I loved looking at all the types of barbed wire. But, it made me think about the function played by the barbed wire.  It set boundaries, to keep cattle in and predators and rustlers out. 

We each have our own variety of figurative “barbed wire” for our personal boundaries. Healthy boundaries are a way to define who we are as individuals and what we will and will not hold ourselves responsible for. Learning to create healthy boundaries is an important part of our self-care. 

But, just as barbed wire keeps cattle in, it also keeps unwanted critters or people out.  It’s this aspect that I wanted to talk about today. As mothers of adult children, it’s so easy to think of our children as an extension of us.  Sometimes we forget the plan is for training them to manage their own lives, separate from us.  As they grow in abilities, our children need to develop healthy boundaries to be able to live their own lives without interference from their parents.

This can be frightening for us parents, since we love our children and want to stay close and protect them. We may not recognize our children’s “barbed wire boundary” and attempt to break through it, by offering helpful observations or advice.  Or in the case of mixed-faith families, helpful reminders of the religious teachings that you taught them to make their life “better”.

Our rationale is that we only want what’s best for our child, and that we have more life experience, and we are only trying to be helpful.

I saw a related rule of thumb on Twitter the other day:

“Unsolicited advice is criticism, always”.

I agree with this, although I don’t always practice what I preach. I do have a habit of doling out unsolicited advice to my adult kids and then having to apologize when/if I recognize I’ve overstepped their boundaries.

If you feel like you have been caught in barbed wire in your relationship with your adult child, you might ask yourself if you are trying to break down a boundary they have established to create independence from you?  Is there a better way for you to have a relationship with your adult child? 

If you need help answering these questions, coaching might be a great fit for you. One of the things we learn about is creating boundaries for ourselves, but also recognizing the boundaries our kids and others have set for us.

If you would like to discuss your situation, select a convenient time and we can Just Talk.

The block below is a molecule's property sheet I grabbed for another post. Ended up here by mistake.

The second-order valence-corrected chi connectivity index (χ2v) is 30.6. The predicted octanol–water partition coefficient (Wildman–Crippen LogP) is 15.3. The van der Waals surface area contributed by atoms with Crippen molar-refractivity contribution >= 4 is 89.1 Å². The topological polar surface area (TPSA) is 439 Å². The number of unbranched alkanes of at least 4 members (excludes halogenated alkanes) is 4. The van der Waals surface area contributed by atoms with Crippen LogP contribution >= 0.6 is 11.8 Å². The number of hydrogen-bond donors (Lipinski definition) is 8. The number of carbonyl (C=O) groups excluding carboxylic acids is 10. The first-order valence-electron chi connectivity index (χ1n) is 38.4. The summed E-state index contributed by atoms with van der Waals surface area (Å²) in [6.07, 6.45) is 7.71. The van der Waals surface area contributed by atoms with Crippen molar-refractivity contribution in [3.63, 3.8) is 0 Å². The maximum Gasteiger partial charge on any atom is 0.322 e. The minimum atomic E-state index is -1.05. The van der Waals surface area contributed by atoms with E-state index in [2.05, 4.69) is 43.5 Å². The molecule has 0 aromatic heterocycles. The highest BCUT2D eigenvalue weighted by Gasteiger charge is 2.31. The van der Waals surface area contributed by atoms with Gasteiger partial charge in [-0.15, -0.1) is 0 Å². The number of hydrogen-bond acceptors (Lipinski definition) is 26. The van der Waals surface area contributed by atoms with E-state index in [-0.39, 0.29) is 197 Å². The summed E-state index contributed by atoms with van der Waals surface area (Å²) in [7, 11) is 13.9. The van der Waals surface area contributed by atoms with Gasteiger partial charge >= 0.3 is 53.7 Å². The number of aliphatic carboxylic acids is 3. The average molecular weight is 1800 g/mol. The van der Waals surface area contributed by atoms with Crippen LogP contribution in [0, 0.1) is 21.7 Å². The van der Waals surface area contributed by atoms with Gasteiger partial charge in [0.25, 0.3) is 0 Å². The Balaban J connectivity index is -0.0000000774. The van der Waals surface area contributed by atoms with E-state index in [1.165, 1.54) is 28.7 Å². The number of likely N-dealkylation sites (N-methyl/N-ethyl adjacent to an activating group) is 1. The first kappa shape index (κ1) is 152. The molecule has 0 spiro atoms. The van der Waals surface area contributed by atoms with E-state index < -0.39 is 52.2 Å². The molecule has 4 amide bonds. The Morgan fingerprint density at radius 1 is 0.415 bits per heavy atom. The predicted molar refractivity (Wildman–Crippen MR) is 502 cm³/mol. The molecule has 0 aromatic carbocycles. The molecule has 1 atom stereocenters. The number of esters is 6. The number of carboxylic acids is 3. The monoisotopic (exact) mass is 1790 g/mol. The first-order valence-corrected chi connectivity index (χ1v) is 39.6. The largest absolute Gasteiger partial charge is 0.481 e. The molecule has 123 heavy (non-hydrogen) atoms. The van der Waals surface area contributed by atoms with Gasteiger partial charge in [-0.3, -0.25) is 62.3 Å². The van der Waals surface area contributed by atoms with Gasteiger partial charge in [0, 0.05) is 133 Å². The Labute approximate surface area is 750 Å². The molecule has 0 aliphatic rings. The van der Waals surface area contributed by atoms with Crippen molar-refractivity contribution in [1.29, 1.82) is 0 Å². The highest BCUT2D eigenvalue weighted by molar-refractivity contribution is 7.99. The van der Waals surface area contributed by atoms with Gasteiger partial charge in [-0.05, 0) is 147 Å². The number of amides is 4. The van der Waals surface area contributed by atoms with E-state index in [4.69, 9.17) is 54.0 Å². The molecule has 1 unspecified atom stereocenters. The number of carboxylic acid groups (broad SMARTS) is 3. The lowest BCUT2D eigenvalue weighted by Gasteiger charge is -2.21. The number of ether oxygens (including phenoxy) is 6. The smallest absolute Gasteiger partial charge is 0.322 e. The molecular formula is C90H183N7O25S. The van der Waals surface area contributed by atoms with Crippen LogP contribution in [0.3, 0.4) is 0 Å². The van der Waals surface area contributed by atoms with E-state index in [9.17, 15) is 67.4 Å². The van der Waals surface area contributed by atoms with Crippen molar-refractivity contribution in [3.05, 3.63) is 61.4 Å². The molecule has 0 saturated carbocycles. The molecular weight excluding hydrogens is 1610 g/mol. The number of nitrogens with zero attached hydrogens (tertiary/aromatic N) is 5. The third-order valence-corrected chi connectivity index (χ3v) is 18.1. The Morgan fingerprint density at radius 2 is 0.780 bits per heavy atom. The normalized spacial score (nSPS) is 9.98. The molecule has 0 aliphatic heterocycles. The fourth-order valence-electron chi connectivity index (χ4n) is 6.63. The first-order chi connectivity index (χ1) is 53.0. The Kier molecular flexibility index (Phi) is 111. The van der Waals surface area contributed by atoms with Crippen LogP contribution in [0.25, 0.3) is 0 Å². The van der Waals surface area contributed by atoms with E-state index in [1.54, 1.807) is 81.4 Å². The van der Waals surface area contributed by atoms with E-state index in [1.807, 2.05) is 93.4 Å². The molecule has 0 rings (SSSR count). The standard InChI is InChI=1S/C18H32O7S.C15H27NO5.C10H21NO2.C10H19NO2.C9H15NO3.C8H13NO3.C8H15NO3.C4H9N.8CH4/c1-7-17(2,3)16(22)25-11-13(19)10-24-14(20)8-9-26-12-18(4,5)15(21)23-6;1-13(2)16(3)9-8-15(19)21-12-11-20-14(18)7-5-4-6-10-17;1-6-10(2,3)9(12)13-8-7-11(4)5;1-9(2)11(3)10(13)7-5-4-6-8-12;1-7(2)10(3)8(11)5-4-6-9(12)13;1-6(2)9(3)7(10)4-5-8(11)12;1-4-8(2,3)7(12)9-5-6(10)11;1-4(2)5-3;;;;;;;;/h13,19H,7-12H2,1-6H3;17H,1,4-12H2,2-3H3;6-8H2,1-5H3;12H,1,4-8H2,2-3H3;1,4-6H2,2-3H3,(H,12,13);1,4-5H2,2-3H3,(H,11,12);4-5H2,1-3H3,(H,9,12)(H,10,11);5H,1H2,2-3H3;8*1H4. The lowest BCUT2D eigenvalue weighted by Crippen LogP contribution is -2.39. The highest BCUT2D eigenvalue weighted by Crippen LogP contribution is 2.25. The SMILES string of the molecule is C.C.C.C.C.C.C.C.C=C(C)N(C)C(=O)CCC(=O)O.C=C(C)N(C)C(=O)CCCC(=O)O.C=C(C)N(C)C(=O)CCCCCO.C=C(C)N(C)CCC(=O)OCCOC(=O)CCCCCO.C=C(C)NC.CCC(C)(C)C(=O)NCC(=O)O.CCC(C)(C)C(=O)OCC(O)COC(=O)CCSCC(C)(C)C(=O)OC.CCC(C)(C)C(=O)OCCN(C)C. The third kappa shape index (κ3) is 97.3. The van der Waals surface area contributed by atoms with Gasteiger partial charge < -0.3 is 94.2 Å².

Its NOT about YOU!

It's ALL about Me!

A couple of days ago, I got a phone call from a loved one with discouraging news. 

I was shocked and I couldn’t gather my thoughts together and make sense of what happened or how to respond.  I finally had to end our call so I could process the news. 

I thought about the conversation with my loved ones, and why I couldn’t respond. After thinking about it a bit, I realized that my first thoughts were about me and not them. In other words, I was making their news all about my feelings, thoughts and concerns. I wasn’t thinking about how this would affect them except by way of how it was affecting me. 

One of the hard parts about being willing to do the work of making ourselves better is discovering really embarrassing things about ourselves. This was one of those embarrassing moments for me… 😳

It’s NOT About YOU!

This is the lesson I (re) learned this week.  When you make it about you, you can’t respond to those who are hurting. You can’t mourn with those who mourn and comfort those who stand in need of comfort. You can’t lift the hands that hang down or strengthen the feeble knees. You can only worry about how it will affect you.

Thinking about ourselves first is a very common reaction from those of us who have loved ones who have left the church. We get wrapped up in how this news affects us. How we are going to look at church, how we are going to respond when our loved one wants to bring home their girl or boyfriend to stay overnight with us, how much we are hurting.

We do need space to process these things, but if we want to maintain a strong connection with our loved ones, we really need to have the eyes and the heart to see how this information is affecting them. What do they think about what others are thinking and talking about them?  Are they afraid that we will reject their girl or boyfriend? Where are their pains?

I called my loved ones back that afternoon and apologized for my reaction and told them that I wanted to be supportive of them, but I wasn’t very good at it yet, and asked for their understanding and patience. When I hung up, my brain was able to start thinking of ways that I could support them, because I was making it about them (the people with the problem) and NOT about how it would affect me. 

For a few minutes after our phone conversation, I was able to bask in the glow of being someone who was learning to walk the talk of all the things I am learning for myself and teaching others. This is what it feels like to be a follower of Christ. 

It’s taken a long time working on myself and practicing to start catching on to myself sooner than I used to.  I am still a work in progress…

LDS Mixed-Faith Conversation Starters

Conversation Starters